Tekke Asmalyk

Examples of Tekke Asmalyk Rugs

An Asmalyk is a trapping used in a Turkmen wedding procession. Asmalyks may be pile or embroidered and are usually 5 sided.  Yomut asmalyks are most common and then those of the Tekke.




Design: Animal/Tree
Warp: Wool, ivory, mixed with brown, Z2S
Warp: Wool, light brown, Z2S, very fine, two shoots
Knot: Wool, Z2S; asymmetric, open right; count: 11 horizontal (43), 17 vertical (67), 187 per square inch (2,881 dm2),
Colors: Cherry red, orange-red, olive brown, dark blue, green-blue, ivory; natural colors
Sides: Two warps plaited with red wool
Ends: Upper: Red and ivory flatweave, folded over to the back and sewn down, blue and orange plaits sewn on at three corners, 24" long (62 cm); Lower: Ivory flatweave folded over to the back and sewn down; at the edge of the lower end and sides sewn on ornamented woven plait, with dark blue fringe 5" long (12 cm) plaited into the edge.
Purchased: Given to SH by Dudin's widow in 1937
Published: Tsareva, Rugs, pl. 45; Pinner/Franses, Turkoman Studies, p. 122, No. 233






Title: TEKKE ASMALYK
Country of origin: Central Asia, West Turkestan,
19th Century
Dimensions: approximately 67 x 135 cm
Estimate EUR: 5800 €

A flat-woven Tekke Asmalyk with a six railways together set, ivory colored tissue in the basic nature of the tent bands. The pattern with five large flowering trees and flowers in running across the border dreistreifigen is mainly in wool embroidery, but some lots in ruby red, green, yellow and orange silk enriched. What makes this Asmalyk under his points out, are the two opposing riders on a red horse in the middle tree. -- Small traces of age, overall good condition with the original upper extra edge.





The Dudin Merv Tekke Bird Asmalyk





TEKKE Turkoman Asmalyk
  • 4'11"x2'11" (162x92 cm) The pair to No. 11b 18th century, SME. 26-52/2
  • Design : Bird,
  • Warp: Wool, ivory, Z2S
  • Weft : Camelhair, Z2S, fine, two shoots.
  • Knot: Wool, Asymmetric, open right; 52/1 count: 10 horizontal (39), 15 vertical (58), 150 per square inch (2,262 dm2); 52/2 count: 10 horizontal (39), 17 vertical (67), 170 per square inch (2,616 dm2), Colors: Pink red, orange-red, brown, dark blue, green-blue, white; natural dyes.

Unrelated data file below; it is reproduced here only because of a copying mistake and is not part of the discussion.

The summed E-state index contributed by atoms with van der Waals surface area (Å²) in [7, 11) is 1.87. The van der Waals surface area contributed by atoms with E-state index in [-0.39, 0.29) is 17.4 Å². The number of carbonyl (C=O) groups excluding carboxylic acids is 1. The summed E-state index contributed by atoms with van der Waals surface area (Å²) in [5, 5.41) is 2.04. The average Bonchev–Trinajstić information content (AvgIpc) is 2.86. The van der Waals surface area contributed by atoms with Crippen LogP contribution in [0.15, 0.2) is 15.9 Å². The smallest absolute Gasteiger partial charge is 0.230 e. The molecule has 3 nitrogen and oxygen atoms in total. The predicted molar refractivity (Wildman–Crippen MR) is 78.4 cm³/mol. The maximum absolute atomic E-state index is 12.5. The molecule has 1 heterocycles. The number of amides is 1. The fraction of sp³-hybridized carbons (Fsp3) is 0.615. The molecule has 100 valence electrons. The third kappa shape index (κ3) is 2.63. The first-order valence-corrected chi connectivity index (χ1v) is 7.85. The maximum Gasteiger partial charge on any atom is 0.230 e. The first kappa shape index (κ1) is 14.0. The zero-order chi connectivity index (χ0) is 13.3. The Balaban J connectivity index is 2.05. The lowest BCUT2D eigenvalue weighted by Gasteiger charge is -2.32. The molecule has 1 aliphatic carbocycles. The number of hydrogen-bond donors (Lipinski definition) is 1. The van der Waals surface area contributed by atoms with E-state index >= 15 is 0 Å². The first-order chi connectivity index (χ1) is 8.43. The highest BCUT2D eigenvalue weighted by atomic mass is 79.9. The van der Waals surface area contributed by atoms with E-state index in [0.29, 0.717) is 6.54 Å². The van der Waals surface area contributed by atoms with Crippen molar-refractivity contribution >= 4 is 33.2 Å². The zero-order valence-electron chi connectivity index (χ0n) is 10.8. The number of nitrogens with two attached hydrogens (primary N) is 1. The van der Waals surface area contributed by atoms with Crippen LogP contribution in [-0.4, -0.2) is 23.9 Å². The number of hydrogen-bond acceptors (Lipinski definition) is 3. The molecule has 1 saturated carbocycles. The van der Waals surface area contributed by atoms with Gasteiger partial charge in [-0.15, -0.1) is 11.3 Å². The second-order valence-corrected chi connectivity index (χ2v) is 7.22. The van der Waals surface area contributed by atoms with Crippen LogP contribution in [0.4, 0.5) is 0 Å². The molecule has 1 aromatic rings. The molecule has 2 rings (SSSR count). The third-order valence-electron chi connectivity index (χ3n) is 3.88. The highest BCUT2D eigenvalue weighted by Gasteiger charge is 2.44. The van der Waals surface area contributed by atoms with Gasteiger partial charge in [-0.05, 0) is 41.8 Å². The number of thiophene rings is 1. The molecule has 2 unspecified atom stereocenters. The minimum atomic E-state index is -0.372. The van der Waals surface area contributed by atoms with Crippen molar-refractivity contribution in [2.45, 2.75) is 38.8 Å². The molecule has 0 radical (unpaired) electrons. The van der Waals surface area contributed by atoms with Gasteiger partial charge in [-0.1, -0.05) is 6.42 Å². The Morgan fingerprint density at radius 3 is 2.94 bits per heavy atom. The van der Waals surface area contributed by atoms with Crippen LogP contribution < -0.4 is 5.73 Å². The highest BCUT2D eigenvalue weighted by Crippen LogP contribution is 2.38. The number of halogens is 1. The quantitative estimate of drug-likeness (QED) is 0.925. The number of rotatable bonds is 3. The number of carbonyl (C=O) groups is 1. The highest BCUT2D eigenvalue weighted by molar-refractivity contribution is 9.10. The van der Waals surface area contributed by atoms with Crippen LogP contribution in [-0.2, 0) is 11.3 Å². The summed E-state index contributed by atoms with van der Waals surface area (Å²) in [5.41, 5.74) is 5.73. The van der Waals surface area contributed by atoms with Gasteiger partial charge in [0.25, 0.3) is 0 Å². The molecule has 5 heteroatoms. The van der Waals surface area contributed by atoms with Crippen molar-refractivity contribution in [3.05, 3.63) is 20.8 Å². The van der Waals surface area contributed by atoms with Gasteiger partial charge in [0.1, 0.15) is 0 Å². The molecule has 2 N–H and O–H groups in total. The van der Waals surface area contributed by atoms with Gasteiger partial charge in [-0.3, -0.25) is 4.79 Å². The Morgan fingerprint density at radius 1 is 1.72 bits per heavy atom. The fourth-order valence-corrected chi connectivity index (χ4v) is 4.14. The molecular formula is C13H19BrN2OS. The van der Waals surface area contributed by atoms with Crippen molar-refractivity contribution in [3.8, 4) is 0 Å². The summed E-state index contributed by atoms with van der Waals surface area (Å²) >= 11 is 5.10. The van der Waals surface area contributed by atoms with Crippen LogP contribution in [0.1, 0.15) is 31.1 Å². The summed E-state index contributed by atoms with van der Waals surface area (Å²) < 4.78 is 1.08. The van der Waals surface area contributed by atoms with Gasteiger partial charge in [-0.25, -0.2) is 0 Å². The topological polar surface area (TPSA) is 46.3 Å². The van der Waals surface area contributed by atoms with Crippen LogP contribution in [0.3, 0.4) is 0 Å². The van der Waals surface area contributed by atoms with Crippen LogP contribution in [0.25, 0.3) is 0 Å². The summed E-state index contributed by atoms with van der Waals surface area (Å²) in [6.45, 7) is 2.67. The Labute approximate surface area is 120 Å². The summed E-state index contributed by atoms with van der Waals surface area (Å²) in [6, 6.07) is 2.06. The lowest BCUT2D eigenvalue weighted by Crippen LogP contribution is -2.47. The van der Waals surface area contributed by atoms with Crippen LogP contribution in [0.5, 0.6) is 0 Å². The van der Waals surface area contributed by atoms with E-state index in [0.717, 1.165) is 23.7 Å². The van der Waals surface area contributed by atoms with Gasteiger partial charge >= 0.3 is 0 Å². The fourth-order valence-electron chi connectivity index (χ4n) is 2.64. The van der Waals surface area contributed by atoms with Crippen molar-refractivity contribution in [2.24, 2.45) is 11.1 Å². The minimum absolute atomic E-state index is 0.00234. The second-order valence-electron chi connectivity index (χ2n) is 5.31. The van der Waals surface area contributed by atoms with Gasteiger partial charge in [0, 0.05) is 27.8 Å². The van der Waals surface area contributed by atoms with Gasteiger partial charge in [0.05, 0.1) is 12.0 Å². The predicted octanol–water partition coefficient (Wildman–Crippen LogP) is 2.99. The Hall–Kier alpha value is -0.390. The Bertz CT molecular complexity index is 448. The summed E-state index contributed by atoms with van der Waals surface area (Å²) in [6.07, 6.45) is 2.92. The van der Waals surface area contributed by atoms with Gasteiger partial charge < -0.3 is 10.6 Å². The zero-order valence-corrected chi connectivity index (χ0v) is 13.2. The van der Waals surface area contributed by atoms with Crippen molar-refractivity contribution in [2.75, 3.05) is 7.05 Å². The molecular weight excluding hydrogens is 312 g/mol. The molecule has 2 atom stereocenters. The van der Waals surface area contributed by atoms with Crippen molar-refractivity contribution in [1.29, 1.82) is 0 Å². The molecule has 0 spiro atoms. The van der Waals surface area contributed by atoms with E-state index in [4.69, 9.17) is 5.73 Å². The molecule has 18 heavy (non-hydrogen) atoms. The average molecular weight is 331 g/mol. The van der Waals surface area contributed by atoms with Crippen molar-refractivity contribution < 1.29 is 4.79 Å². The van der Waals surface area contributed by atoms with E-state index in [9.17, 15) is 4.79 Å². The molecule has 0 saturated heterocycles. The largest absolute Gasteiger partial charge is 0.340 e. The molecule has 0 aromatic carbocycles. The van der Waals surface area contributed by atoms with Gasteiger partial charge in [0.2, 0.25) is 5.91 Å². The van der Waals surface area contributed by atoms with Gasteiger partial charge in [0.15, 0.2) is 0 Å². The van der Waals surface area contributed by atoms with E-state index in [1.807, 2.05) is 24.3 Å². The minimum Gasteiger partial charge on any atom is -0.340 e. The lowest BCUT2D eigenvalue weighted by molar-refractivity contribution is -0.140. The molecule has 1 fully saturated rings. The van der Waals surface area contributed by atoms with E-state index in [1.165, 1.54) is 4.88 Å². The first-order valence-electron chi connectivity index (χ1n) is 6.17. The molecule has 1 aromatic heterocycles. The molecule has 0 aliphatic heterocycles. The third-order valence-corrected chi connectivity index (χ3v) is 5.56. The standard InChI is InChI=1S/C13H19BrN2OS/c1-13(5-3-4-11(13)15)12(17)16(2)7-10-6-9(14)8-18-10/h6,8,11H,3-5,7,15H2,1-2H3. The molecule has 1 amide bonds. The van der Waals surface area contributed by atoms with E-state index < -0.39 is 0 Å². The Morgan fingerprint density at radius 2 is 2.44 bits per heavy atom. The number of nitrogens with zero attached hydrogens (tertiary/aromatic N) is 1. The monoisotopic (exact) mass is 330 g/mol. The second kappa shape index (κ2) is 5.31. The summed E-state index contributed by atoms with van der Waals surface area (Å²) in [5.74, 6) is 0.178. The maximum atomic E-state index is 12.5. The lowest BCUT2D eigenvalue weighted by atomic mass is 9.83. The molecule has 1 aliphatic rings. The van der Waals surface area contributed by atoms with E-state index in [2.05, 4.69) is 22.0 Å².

• Sides: Two warps overcast with red wool.
  • Ends: Upper: White flatweave folded over to the back and sewn down; Lower: Same. Ornamental braid with dark blue fringe at the edges sewn on the sides and lower end,
  • Purchased: 1901, Merv, "Asmalyk Turkoman, pile, woolen, with representation of birds, decorated with ornamented woven stripe with a fringe at the sides and lower end, 2 pieces"
  • Published: First color publication of No. 26-52/2. Others: Tsareva, Rugs, pl. 44 (No. 26-52/1 color); Tsareva, Hali 7/3 1985, p. 18 (No. 26-52/1 color); Pinner/Franses, Turkoman Studies, p. 115 (Nos. 26-52/1 and 2 black/white) and p. 258, pl. VI (No. 26-52/1); Felkersam, plate 20 (No. 26-52/2 black/white) THIRTY RUG MASTERPIECES FROM THE COLLECTION OF S.M. DUDIN







A Tekke Turkmen Embroidered Asmalyk.
Turkmenistan 19th century, complete tassels and flatwoven embellishments. Approximately 3 foot 4 inch by 2 ft. by 3 in. (103 by 069 cm)







Lot 1
Sotheby's Fine Oriental Rugs and Carpets

New York Saturday 12/16/93

est. $5,000 – 7,000

Soldfor 5,750

s1293n1

Provenance: The collection of Dr. and Mrs. Jon Thompson





Sotheby's Auctions » Carpets » lot 5

Sale N07852, lot 5
A Tekke Embroibered Asmalyk, WEST TURKESTAN,
New York 4,000—6,000 USD Session 1

DESCRIPTION
mid-19th century original applied outer border with multi-colored tassels, losses to silk embroidery, fabric backed,

Embroidered asmalyks such as this were made by a Turkmen bride to adorn the litter for the camel on which she rode during the wedding procession. For related examples please refer to Turkmen and Antique Carpets from the Collection of Dr. Jon Thompson, Sotheby's New York, December 16, 1993, lot 1; Franses, M., "Embroidered Tekke Asmalyk," Pinner, R. and Franses, M., eds., Turkoman Studies I, London, 1980, pp. 164-171, figs. 356 and 351, p. 264, pls. XVII and XVIII and p. 268, pl. XXVIII.